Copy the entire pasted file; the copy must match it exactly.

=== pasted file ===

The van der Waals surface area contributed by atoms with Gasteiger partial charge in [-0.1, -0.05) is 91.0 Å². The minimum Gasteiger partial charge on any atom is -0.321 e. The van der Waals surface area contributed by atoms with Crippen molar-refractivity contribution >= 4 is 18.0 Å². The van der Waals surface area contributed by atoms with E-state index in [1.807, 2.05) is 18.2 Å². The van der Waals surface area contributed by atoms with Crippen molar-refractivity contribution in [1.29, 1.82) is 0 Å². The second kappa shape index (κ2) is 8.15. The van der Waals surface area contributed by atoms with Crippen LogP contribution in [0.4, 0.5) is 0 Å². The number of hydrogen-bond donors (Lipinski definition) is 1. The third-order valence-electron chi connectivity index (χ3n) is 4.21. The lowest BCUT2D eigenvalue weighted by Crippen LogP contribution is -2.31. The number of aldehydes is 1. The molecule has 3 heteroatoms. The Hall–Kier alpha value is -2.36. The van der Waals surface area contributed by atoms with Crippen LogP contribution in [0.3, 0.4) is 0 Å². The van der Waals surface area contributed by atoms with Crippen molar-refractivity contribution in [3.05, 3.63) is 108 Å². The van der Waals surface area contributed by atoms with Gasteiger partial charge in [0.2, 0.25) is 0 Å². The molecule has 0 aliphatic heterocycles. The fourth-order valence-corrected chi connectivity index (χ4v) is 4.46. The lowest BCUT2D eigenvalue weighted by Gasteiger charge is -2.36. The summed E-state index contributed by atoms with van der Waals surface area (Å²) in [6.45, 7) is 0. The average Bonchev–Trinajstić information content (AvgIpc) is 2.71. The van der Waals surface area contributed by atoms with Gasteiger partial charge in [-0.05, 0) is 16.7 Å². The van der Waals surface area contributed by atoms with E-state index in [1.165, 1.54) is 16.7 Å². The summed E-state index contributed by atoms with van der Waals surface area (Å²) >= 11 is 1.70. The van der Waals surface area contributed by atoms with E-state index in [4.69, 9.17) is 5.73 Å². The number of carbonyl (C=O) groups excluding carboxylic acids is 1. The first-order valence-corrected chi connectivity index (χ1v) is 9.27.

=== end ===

The van der Waals surface area contributed by atoms with Gasteiger partial charge in [-0.1, -0.05) is 91.0 Å². The minimum Gasteiger partial charge on any atom is -0.321 e. The van der Waals surface area contributed by atoms with Crippen molar-refractivity contribution >= 4 is 18.0 Å². The van der Waals surface area contributed by atoms with E-state index in [1.807, 2.05) is 18.2 Å². The van der Waals surface area contributed by atoms with Crippen molar-refractivity contribution in [1.29, 1.82) is 0 Å². The second kappa shape index (κ2) is 8.15. The van der Waals surface area contributed by atoms with Crippen LogP contribution in [0.4, 0.5) is 0 Å². The number of hydrogen-bond donors (Lipinski definition) is 1. The third-order valence-electron chi connectivity index (χ3n) is 4.21. The lowest BCUT2D eigenvalue weighted by Crippen LogP contribution is -2.31. The number of aldehydes is 1. The molecule has 3 heteroatoms. The Hall–Kier alpha value is -2.36. The van der Waals surface area contributed by atoms with Crippen LogP contribution in [0.3, 0.4) is 0 Å². The van der Waals surface area contributed by atoms with Crippen molar-refractivity contribution in [3.05, 3.63) is 108 Å². The van der Waals surface area contributed by atoms with Gasteiger partial charge in [0.2, 0.25) is 0 Å². The molecule has 0 aliphatic heterocycles. The fourth-order valence-corrected chi connectivity index (χ4v) is 4.46. The lowest BCUT2D eigenvalue weighted by Gasteiger charge is -2.36. The summed E-state index contributed by atoms with van der Waals surface area (Å²) in [6.45, 7) is 0. The average Bonchev–Trinajstić information content (AvgIpc) is 2.71. The van der Waals surface area contributed by atoms with Gasteiger partial charge in [-0.05, 0) is 16.7 Å². The van der Waals surface area contributed by atoms with E-state index in [1.165, 1.54) is 16.7 Å². The summed E-state index contributed by atoms with van der Waals surface area (Å²) >= 11 is 1.70. The van der Waals surface area contributed by atoms with E-state index in [4.69, 9.17) is 5.73 Å². The number of carbonyl (C=O) groups excluding carboxylic acids is 1. The first-order valence-corrected chi connectivity index (χ1v) is 9.27.